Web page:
Yesterday, the UK government publicly criticised China’s treatment of its Uighur population, with Foreign Secretary Dominic Raab saying there was clear evidence of "internment camps, forced labour, arbitrary detention and forced sterilisation". The government will now be taking new measures to ensure that no British organisations…
Yesterday, the UK government publicly criticised China’s treatment of its Uighur population, with Foreign Secretary Dominic Raab saying there was clear evidence of "internment camps, forced labour, arbitrary detention and forced sterilisation". The government will now be taking new measures to ensure that no British organisations, deliberately or through ignorance, help contribute to this abuse of human rights.
According to the US State Department, up to two million Uighur people have been placed into internment camps.
This condemnation by the UK government comes alongside the revelation of a Huawei facial-recognition patent that specifically mentions being able to identify people based on their age, gender, or race – with Han and Uighur specifically referenced. The patent application, first filed in 2018, was penned in co-operation with the government-affiliated Chinese Academy of Sciences.
Huawei have responded to this revelation by distancing themselves from this patent, saying that the company opposes “discrimination of all types” and that ethnicity should never have been included in the application. Huawei has vowed to amend the patent.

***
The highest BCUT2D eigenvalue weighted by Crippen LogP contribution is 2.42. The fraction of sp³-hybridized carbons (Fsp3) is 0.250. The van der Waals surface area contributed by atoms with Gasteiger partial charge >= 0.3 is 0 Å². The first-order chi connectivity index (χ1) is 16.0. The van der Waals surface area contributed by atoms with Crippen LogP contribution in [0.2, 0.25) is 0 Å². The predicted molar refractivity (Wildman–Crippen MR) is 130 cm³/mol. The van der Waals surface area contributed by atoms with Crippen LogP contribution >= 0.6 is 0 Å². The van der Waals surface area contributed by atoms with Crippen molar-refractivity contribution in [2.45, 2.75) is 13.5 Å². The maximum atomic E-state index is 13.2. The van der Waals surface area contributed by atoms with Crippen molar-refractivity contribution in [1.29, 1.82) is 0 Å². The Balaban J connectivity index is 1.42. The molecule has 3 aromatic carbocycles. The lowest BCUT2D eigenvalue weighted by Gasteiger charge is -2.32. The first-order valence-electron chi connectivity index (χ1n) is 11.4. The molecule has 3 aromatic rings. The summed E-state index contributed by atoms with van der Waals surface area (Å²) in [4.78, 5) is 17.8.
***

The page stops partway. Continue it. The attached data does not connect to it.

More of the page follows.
This is the second red flag raised by video-surveillance research group IPVM about Huawei’s involvement with the ongoing Uighur situation in China. In December last year, IPVM found a “confidential” document on Huawei’s website that referenced a trial for facial recognition AI software that could raise an ‘Uighur alert’ and notify police of their presence.
IPVM also noted another Chinese tech start-up, Sensetime, as filing a patent in 2019 that featured facial recognition technology that could identify people based on race, specifically mentioning Uighurs. Sensetime has also promised to update its patent, saying that the technology was not intended to discriminate, but the references to ethnicity were included in the application as a way of demonstrating the attributes an algorithm recognises.
Whether these patents are amended ultimately makes little difference. These companies have spent many hours and thousands of dollars on creating and training AI that can identify race; it seems nonsensical that they would not be used to discriminate in some form. As video surveillance increases around the world, such developments should serve as a grim reminder of the potential harm new technologies can have on society when being used unethically.
Also in the news:
Australian govt may step in to stop Chinese companies buying Digicel
Azercosmos and SatADSL partner for Central Asian satellite internet
Small Cell Forum launching initiative focused on neutral network hosts